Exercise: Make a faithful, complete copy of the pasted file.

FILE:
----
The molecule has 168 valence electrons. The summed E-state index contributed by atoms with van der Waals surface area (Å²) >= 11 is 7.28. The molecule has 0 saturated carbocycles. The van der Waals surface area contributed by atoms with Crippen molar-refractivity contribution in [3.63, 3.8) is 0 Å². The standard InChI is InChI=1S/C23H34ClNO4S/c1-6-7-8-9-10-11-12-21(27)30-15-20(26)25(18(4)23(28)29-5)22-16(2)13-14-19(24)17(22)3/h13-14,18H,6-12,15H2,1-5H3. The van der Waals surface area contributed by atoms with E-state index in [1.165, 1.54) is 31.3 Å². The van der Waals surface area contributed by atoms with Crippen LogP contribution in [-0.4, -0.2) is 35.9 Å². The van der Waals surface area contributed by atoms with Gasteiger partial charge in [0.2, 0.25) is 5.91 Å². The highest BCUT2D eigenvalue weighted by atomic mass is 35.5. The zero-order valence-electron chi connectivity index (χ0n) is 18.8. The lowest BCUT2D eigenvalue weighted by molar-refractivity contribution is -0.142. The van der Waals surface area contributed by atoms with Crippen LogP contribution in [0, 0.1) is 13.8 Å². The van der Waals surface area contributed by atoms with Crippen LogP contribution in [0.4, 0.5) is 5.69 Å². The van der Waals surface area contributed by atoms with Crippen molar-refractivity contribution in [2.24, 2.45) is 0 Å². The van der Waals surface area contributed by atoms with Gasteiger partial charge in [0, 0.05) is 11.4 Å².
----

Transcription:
The molecule has 168 valence electrons. The summed E-state index contributed by atoms with van der Waals surface area (Å²) >= 11 is 7.28. The molecule has 0 saturated carbocycles. The van der Waals surface area contributed by atoms with Crippen molar-refractivity contribution in [3.63, 3.8) is 0 Å². The standard InChI is InChI=1S/C23H34ClNO4S/c1-6-7-8-9-10-11-12-21(27)30-15-20(26)25(18(4)23(28)29-5)22-16(2)13-14-19(24)17(22)3/h13-14,18H,6-12,15H2,1-5H3. The van der Waals surface area contributed by atoms with E-state index in [1.165, 1.54) is 31.3 Å². The van der Waals surface area contributed by atoms with Crippen LogP contribution in [-0.4, -0.2) is 35.9 Å². The van der Waals surface area contributed by atoms with Gasteiger partial charge in [0.2, 0.25) is 5.91 Å². The highest BCUT2D eigenvalue weighted by atomic mass is 35.5. The zero-order valence-electron chi connectivity index (χ0n) is 18.8. The lowest BCUT2D eigenvalue weighted by molar-refractivity contribution is -0.142. The van der Waals surface area contributed by atoms with Crippen LogP contribution in [0, 0.1) is 13.8 Å². The van der Waals surface area contributed by atoms with Crippen LogP contribution in [0.4, 0.5) is 5.69 Å². The van der Waals surface area contributed by atoms with Crippen molar-refractivity contribution in [2.24, 2.45) is 0 Å². The van der Waals surface area contributed by atoms with Gasteiger partial charge in [0, 0.05) is 11.4 Å².